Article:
Crazily enough, if I had to chose one word to describe how I feel about the myriad beer news that went down in the year 2014, it would be optimism.
It’s not a word I use that often–I’m not even sure I’ve spelled it right–but looking over the events of the last year, it’s hard to think of any other way to feel about the events of the last year and what 2015 might bring.
2014 really was a year that saw the conversation about Ontario’s wacky beer scene jump from blogs and Bar Towel threads to much broader social media exposure, talk radio, television, and other mainstream media outlets. Given the shenanigans that have been exposed this year and how large the conversation has gotten, I feel like it’s kind of sort of OK to feel cautiously optimistic about what comes next. The momentum for change feels too big to go away this time around.
I really think 2015 is poised to be a big year for beer in Ontario.
Here’s a chronological list of all the newsworthy things that happened in the world of Ontario beer and got us where we are at the end of 2014. As you might imagine, the list skews hard to stuff I wrote about.
The beginning of the year in beer in Ontario was largely dominated by a loud and fairly trolly public battle between The Beer Store and the OCSA. The OCSA sensed there might be some opportunity for a new beer retailer in this province and started slinging mud at everyone’s favourite foreign-owned beer monopoly, and in response, TBS amped up their rhetoric, too (We recycle! Convenience store owners will give kids booze!). As a result, on social media and elsewhere, people started to take sides without ever really considering, hey wait, both these options suck. (In June, I got Beer Store employees to weigh in on the debate for an article in Torontoist)
In February of this year, I posted a story on my blog about the high prices that the Beer Store charges licensees for cases of beer produced by TBS’ owner breweries. That blog post piqued the interest of Toronto Life and I ended up writing a slightly longer piece for them that changed the industry forever. Just kidding nothing happened and they’re still gouging restaurants and bars.
In March of this year, I broke the story of Steam Whistle being unceremoniously shown the door at the Rogers Centre, ending just one year of the local brewer’s availability at the ball park and making the Toronto Blue Jays once again the only team in the majors that doesn’t serve local beer at their baseball games.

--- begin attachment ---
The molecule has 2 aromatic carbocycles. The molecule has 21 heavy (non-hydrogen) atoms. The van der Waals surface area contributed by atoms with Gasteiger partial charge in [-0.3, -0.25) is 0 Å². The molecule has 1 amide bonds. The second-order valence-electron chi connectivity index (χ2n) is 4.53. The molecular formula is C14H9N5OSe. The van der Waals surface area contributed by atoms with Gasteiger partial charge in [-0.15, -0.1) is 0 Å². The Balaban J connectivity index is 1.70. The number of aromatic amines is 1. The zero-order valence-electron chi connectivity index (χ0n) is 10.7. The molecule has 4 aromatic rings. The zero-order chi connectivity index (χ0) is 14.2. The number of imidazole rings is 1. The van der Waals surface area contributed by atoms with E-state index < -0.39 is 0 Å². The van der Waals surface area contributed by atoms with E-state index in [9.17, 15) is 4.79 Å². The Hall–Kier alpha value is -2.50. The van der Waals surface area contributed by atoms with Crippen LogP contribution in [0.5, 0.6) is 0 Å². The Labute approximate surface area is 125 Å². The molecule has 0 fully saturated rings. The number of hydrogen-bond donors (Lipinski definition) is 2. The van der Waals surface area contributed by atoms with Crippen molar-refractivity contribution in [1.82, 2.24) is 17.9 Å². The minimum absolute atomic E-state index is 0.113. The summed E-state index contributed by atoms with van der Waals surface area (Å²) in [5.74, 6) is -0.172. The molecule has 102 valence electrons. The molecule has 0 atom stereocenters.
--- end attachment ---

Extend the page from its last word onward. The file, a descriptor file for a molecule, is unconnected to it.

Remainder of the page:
- The AGCO threatens to ban contract brewers from beer festivals and then The Beer Store saves the day
In May, thanks to an anonymous tip (from a douche bag, presumably), the AGCO decided to crack down on a never-before enforced rule that all beer served at events licensed with a Special Occasion Permit (SOP) had to be purchased from the LCBO, an LCBO Agency Store, The Beer Store or any Winery, Brewery or Distillery Store. Given that some contract brewers, like Left Field Brewery who shared the news of the crackdown, don’t yet sell beer in any of these places, their future participation in beer events seemed uncertain. Thankfully, help came from an unlikely ally and The Beer Store worked with Left Field to create an administrative loophole to allow contractors to keep pouring beer at SOP events.
- Flying Monkeys makes a stink about having to use the beer store and brings attention to exorbitant listing fees
Also in May, Barrie’s Flying Monkeys brewery were told they couldn’t list one of their beers at the LCBO and so, to prove a point, they listed the beer at The Beer Store and used the occasion to once again bring up the high fees that TBS charges to list products there.
In August, I broke the news of the new Bellwoods brewery location, but then shortly thereafter, I broke your hearts with the news that it might not have a store thanks to some archaic legislation. Thanks to my blog article, the province has agreed to look into the strange hectolitre threshold that exists for having a second retail stores. Just kidding again, nothing has changed.